Houzz users can sign up either as a homeowner, renter, or a home improvement professional or vendor. After signing up, users are offered a choice between getting inspired, seeing products, or finding professionals in their area.

Houzz allows professionals to successfully market to and communicate with potential clients. It is the largest database for residential design and decorating ideas.  Houzz is a collaborative platform for home remodeling and design, bringing homeowners and home professionals together in a uniquely visual community.

Reasons to be on Houzz;

  1. It’s a social site that’s growing and growing fast, 226,965 unique visitors per day!
  2. 90,000 professionals showcase their portfolios and share their work with a community dedicated to home and landscape design.  Can you afford not to be found on it?
  3. Houzz members collect favorite photos, find design professionals in their area and talk with other members. It could be you that they are talking about!
  4. It’s Free! It’s something that you just can’t pass up!


Lisbeth Calandrino is Director of Social Media and Associate Publisher of Fabulous Floors Magazine. She can be reached for speaking or training at

The New World of Interior Design

An,Julin_PhotoI love meeting young people; they always have a fresh perspective.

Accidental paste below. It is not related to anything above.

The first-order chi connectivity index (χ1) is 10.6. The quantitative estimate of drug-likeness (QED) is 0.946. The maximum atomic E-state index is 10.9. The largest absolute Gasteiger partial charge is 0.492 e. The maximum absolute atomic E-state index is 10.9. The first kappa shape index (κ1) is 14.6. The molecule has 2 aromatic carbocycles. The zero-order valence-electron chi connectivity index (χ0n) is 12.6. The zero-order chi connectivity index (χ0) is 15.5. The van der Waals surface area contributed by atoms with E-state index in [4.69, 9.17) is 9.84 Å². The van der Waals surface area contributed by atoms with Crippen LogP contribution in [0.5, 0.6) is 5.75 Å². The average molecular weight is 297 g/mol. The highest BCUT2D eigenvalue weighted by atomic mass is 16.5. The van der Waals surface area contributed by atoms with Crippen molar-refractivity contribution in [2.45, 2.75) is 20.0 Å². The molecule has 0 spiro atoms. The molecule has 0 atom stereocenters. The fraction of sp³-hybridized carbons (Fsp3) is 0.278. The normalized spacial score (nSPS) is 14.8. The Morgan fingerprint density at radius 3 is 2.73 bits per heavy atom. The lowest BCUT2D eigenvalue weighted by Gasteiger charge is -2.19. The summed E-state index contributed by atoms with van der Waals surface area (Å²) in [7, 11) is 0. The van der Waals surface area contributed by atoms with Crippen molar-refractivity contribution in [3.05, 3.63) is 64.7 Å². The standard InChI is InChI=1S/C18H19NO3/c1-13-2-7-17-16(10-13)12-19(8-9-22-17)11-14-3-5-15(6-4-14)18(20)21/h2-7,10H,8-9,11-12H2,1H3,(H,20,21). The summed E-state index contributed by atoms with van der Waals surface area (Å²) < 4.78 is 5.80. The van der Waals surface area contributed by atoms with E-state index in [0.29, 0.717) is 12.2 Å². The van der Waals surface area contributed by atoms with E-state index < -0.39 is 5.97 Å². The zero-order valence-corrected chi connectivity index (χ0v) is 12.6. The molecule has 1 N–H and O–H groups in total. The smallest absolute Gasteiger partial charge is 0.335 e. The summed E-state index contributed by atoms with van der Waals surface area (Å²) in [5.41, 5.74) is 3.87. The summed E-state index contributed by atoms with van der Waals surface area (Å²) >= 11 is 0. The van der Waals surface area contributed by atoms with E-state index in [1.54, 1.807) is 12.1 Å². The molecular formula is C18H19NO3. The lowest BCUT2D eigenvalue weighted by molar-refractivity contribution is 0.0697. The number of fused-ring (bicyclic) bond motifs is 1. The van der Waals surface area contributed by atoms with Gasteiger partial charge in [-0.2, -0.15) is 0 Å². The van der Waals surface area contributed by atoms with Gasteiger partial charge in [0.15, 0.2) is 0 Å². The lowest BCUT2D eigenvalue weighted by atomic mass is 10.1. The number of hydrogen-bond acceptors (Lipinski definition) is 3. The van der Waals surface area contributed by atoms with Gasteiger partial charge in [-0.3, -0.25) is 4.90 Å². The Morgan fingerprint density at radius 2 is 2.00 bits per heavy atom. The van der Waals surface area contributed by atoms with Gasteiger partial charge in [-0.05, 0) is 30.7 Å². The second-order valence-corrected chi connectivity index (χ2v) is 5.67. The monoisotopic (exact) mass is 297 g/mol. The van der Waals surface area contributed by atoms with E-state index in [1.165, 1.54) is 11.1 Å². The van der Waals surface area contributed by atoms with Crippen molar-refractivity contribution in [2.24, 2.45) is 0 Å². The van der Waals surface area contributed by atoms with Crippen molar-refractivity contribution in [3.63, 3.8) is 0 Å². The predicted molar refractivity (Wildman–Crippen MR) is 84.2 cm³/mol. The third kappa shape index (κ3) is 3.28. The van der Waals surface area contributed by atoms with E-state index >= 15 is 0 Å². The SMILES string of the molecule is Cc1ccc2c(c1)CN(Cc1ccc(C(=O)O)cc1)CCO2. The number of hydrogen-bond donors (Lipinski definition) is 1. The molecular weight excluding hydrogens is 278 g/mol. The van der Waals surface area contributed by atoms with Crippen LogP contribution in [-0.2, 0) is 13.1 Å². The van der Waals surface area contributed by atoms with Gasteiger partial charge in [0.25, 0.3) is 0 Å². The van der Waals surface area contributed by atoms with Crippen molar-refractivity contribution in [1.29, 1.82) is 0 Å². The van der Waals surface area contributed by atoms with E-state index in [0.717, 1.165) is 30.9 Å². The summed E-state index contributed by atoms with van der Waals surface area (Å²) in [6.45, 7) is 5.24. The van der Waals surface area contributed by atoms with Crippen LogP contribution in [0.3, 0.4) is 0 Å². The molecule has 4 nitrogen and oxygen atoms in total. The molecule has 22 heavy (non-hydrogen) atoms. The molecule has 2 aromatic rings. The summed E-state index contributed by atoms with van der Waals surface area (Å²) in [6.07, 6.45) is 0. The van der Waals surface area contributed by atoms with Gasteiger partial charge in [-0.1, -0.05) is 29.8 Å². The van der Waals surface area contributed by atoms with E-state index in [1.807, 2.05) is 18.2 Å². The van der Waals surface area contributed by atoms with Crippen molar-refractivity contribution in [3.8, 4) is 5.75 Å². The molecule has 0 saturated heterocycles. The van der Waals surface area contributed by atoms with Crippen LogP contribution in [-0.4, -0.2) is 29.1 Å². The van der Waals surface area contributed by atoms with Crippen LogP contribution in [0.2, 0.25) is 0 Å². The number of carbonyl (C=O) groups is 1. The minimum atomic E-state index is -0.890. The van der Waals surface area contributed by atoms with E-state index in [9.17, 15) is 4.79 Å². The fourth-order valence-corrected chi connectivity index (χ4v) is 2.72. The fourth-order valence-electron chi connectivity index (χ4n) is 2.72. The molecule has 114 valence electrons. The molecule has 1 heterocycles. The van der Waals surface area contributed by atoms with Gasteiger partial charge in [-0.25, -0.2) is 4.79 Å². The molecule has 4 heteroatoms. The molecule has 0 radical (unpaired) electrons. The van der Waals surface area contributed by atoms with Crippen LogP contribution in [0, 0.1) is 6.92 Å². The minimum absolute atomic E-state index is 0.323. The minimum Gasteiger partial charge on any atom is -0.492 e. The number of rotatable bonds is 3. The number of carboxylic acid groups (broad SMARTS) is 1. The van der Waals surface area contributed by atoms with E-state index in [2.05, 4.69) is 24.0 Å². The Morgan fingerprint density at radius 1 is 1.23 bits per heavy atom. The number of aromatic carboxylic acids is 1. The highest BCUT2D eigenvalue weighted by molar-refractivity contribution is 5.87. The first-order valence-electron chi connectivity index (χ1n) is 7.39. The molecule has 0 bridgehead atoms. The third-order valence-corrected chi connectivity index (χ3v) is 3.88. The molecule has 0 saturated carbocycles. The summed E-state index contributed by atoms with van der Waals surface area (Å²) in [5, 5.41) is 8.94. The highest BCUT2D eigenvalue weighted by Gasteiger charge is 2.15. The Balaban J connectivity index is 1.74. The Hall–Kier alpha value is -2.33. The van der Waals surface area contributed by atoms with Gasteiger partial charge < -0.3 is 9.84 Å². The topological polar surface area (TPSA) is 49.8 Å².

A couple of years ago I was speaking at Jack Laurie Floors and an interior design student, Julin An won an hour consultation with me. We talked about networking, spoke on the phone and I lost track of her.

Two weeks ago Julin reached out to me on Facebook and we discussed where she was in her life. Excitedly Julin told me she recently received her B.S. in Interior  Design from Purdue University, Indianapolis. My best to Julin with her new career.

Julin is a warm, talented and funny young woman—her photo says it all. I’d say she’s also a good networker!

I asked Julin if she would answer a few questions about the nature of design in 2012.

Julin, what is being taught in design school?

As far as design goes, we are taught an array of design principles and values that cover history of art to modern construction and everything in between!

We’re taught how to hand draw while learning composition, perspective and proportion; how to create, read and understand different kinds of construction documents.